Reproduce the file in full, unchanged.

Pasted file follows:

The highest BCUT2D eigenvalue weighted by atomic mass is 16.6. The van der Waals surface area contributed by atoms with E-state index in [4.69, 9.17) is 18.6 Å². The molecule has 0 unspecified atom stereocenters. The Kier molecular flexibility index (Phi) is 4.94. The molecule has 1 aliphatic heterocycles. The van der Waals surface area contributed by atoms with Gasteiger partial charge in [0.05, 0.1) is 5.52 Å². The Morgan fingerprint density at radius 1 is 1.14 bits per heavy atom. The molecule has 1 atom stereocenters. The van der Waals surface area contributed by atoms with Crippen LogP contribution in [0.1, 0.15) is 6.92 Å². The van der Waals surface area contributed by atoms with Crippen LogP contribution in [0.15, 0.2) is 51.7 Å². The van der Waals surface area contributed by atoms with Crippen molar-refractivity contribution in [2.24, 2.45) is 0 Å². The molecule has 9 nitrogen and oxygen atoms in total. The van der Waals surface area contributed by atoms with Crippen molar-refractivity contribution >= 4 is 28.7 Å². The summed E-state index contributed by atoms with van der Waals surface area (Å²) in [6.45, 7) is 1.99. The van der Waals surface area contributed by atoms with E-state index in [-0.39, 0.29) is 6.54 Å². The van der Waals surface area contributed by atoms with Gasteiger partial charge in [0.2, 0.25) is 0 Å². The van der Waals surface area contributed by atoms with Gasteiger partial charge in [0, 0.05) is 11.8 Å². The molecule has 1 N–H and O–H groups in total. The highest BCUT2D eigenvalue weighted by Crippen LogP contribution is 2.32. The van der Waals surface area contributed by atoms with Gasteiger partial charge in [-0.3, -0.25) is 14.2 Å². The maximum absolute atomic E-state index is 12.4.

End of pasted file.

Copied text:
The highest BCUT2D eigenvalue weighted by atomic mass is 16.6. The van der Waals surface area contributed by atoms with E-state index in [4.69, 9.17) is 18.6 Å². The molecule has 0 unspecified atom stereocenters. The Kier molecular flexibility index (Phi) is 4.94. The molecule has 1 aliphatic heterocycles. The van der Waals surface area contributed by atoms with Gasteiger partial charge in [0.05, 0.1) is 5.52 Å². The Morgan fingerprint density at radius 1 is 1.14 bits per heavy atom. The molecule has 1 atom stereocenters. The van der Waals surface area contributed by atoms with Crippen LogP contribution in [0.1, 0.15) is 6.92 Å². The van der Waals surface area contributed by atoms with Crippen LogP contribution in [0.15, 0.2) is 51.7 Å². The van der Waals surface area contributed by atoms with Crippen molar-refractivity contribution in [2.24, 2.45) is 0 Å². The molecule has 9 nitrogen and oxygen atoms in total. The van der Waals surface area contributed by atoms with Crippen molar-refractivity contribution >= 4 is 28.7 Å². The summed E-state index contributed by atoms with van der Waals surface area (Å²) in [6.45, 7) is 1.99. The van der Waals surface area contributed by atoms with E-state index in [-0.39, 0.29) is 6.54 Å². The van der Waals surface area contributed by atoms with Gasteiger partial charge in [0.2, 0.25) is 0 Å². The van der Waals surface area contributed by atoms with Gasteiger partial charge in [0, 0.05) is 11.8 Å². The molecule has 1 N–H and O–H groups in total. The highest BCUT2D eigenvalue weighted by Crippen LogP contribution is 2.32. The van der Waals surface area contributed by atoms with Gasteiger partial charge in [-0.3, -0.25) is 14.2 Å². The maximum absolute atomic E-state index is 12.4.